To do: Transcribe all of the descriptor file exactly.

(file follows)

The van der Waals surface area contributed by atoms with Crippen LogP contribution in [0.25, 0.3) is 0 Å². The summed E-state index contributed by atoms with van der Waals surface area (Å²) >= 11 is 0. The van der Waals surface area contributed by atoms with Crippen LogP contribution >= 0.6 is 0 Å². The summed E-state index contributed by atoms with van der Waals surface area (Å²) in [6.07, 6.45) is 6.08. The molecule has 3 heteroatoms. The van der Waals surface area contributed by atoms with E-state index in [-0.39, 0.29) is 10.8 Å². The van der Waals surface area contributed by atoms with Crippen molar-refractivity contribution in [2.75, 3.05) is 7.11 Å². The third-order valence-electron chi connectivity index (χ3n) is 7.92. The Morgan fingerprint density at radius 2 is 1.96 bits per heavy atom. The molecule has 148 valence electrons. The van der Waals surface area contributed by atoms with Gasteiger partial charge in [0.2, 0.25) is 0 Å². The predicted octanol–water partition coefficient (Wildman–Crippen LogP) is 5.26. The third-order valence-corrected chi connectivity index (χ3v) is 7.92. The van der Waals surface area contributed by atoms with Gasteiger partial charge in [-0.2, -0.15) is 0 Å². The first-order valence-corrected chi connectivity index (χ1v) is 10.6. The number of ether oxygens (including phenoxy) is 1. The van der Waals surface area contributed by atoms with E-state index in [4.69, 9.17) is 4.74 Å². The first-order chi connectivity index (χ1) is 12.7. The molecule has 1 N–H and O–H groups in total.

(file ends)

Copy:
The van der Waals surface area contributed by atoms with Crippen LogP contribution in [0.25, 0.3) is 0 Å². The summed E-state index contributed by atoms with van der Waals surface area (Å²) >= 11 is 0. The van der Waals surface area contributed by atoms with Crippen LogP contribution >= 0.6 is 0 Å². The summed E-state index contributed by atoms with van der Waals surface area (Å²) in [6.07, 6.45) is 6.08. The molecule has 3 heteroatoms. The van der Waals surface area contributed by atoms with E-state index in [-0.39, 0.29) is 10.8 Å². The van der Waals surface area contributed by atoms with Crippen molar-refractivity contribution in [2.75, 3.05) is 7.11 Å². The third-order valence-electron chi connectivity index (χ3n) is 7.92. The Morgan fingerprint density at radius 2 is 1.96 bits per heavy atom. The molecule has 148 valence electrons. The van der Waals surface area contributed by atoms with Gasteiger partial charge in [0.2, 0.25) is 0 Å². The predicted octanol–water partition coefficient (Wildman–Crippen LogP) is 5.26. The third-order valence-corrected chi connectivity index (χ3v) is 7.92. The van der Waals surface area contributed by atoms with Gasteiger partial charge in [-0.2, -0.15) is 0 Å². The first-order valence-corrected chi connectivity index (χ1v) is 10.6. The number of ether oxygens (including phenoxy) is 1. The van der Waals surface area contributed by atoms with E-state index in [4.69, 9.17) is 4.74 Å². The first-order chi connectivity index (χ1) is 12.7. The molecule has 1 N–H and O–H groups in total.